U.S. Sen. Dick Durbin introduces bill to make most common college textbooks free


Sophie Mann/ Daily Senior Staffer

U.S. Sen. Dick Durbin (D-Illinois) introduced a bill to Congress on Thursday making select college textbooks free for students. The average student budget for college books and supplies during the previous academic year was $1,235, according to the College Board.

Robin Opsahl, Reporter

U.S. Sen. Dick Durbin (D-Illinois) introduced a bill to Congress on Thursday that would allow students free access to the most commonly used textbooks in an attempt to combat rising college costs.

The legislation would create a grant program for colleges and professors to create and use “open” college textbooks, which would be available under an open license to allow free access to the materials.

“Textbook costs are one of the most overlooked obstacles to college affordability,” Durbin said Thursday during a conference call with media. “(This act) will save students hundreds of dollars and put pressure on traditional college textbook markets to open up and be affordable.”

The average student budget for college books and supplies during the 2014-2015 academic year was about $1,225 according to the College Board. This cost is nearly 14 percent of the total cost for students going to a four-year university, said U.S. Sen. Al Franken (D-Minnesota), during the call. For low-income and non-traditional students, this makes college even less accessible than it already is, Franken said.

“If you’re going to community college, textbook costs could be over 40 percent of your overall cost for going to college,” he said, “If you’re already struggling to afford college, it’s a serious barrier.”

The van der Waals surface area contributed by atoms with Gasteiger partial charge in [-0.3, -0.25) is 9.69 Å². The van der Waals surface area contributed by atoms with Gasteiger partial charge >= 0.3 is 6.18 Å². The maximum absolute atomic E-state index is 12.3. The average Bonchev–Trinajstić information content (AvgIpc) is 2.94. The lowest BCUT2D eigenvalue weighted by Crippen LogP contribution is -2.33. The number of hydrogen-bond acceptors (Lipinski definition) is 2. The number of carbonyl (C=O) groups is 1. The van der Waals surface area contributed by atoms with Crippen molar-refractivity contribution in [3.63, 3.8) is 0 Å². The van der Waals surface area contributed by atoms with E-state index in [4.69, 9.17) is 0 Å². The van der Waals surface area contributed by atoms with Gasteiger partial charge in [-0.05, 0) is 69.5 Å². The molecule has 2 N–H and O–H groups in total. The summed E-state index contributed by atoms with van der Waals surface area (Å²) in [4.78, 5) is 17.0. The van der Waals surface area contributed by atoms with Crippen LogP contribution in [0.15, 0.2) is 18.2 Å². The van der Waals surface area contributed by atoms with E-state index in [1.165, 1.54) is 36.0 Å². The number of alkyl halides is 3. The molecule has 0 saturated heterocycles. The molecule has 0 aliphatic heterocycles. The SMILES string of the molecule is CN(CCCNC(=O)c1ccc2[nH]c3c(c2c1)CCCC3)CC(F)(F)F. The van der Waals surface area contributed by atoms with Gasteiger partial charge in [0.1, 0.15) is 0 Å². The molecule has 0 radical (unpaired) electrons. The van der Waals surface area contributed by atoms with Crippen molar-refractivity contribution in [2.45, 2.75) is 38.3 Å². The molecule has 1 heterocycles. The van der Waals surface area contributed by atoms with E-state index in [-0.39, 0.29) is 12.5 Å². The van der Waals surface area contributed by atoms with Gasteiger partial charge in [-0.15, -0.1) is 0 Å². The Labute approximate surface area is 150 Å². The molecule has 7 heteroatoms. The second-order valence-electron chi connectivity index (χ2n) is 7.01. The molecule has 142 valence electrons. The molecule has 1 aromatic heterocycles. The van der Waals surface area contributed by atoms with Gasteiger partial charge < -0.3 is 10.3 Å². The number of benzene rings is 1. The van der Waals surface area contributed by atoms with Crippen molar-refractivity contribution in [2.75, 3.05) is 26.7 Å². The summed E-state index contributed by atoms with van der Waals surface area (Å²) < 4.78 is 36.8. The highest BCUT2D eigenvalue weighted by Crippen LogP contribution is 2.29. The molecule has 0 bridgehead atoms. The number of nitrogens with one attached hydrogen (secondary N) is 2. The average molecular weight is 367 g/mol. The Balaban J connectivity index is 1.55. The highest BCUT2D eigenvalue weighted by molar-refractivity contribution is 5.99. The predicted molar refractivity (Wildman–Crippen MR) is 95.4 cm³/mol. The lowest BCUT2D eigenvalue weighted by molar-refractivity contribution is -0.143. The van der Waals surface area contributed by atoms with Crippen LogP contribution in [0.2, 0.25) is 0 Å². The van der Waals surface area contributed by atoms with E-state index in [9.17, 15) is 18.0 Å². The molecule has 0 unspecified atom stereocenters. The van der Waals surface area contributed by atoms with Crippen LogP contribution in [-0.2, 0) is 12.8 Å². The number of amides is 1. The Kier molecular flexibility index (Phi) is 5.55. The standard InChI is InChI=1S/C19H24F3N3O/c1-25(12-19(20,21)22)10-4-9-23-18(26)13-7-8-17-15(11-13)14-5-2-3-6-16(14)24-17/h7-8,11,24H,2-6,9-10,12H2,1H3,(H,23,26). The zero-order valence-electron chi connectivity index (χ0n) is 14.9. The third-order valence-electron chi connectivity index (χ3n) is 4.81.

Franken introduced the bill along with Durbin and U.S. Sen. Angus King (I-Maine).

Franken said the cost is substantial for everyone attending college, no matter their socioeconomic level, and private colleges would also be able to apply for the federal grants outlined by the bill. The legislation has the potential to save college students in the U.S. over $1 billion a year, Durbin said.

In addition to providing grants, the bill aims to educate professors and researchers about the costs of textbook and higher education fees. Ethan Senack, the federal higher education advocate at U.S. Public Interest Research Group, said during the conference call that many professors he has spoken with are not aware of the costs of the textbooks they assign for courses.

“When I’m talking to professors and show them that the textbooks they are assigning can cost $100, $200, they’re stunned,” Senack said. “They don’t even look into the costs, and they certainly aren’t trying to give students that burden. We’re also trying to get professors to assign more affordable reading as well as giving open-source assignments.”

Durbin said because students don’t get to choose what books they’re buying, it’s easy for businesses to inflate prices without consumers having the power to negotiate, Durbin said.

“The textbook industry is virtually a monopoly,” Durbin said. “They know they have a captive market and they’re exploiting it.”

Franken and Durbin offered examples of open-source textbooks used at the University of Minnesota, Twin Cities and at the University of Illinois that were paid for using federal funds. Both of the textbooks were created for introductory classes and would have cost over $150 per textbook if printed traditionally.

Open-source textbooks created through the affordable college textbook bill would replace the most expensive textbooks in the most commonly taken courses, Franken said.

“We want to make sure people can go to college without having to work 20, 40 hours a week,” he said. “This is a step towards reducing college debt in the nation.”

Durbin said the cost of textbooks has grown over 82 percent since 2002 — more than three times the rate of inflation. The bill would provide university students alternatives to the traditional textbook market and allow for more accessibility in colleges overall, he said.

“We need education to be at a cost everyone can afford,” Durbin said, “Making sure textbooks are sold at fair prices is a big part of that.”

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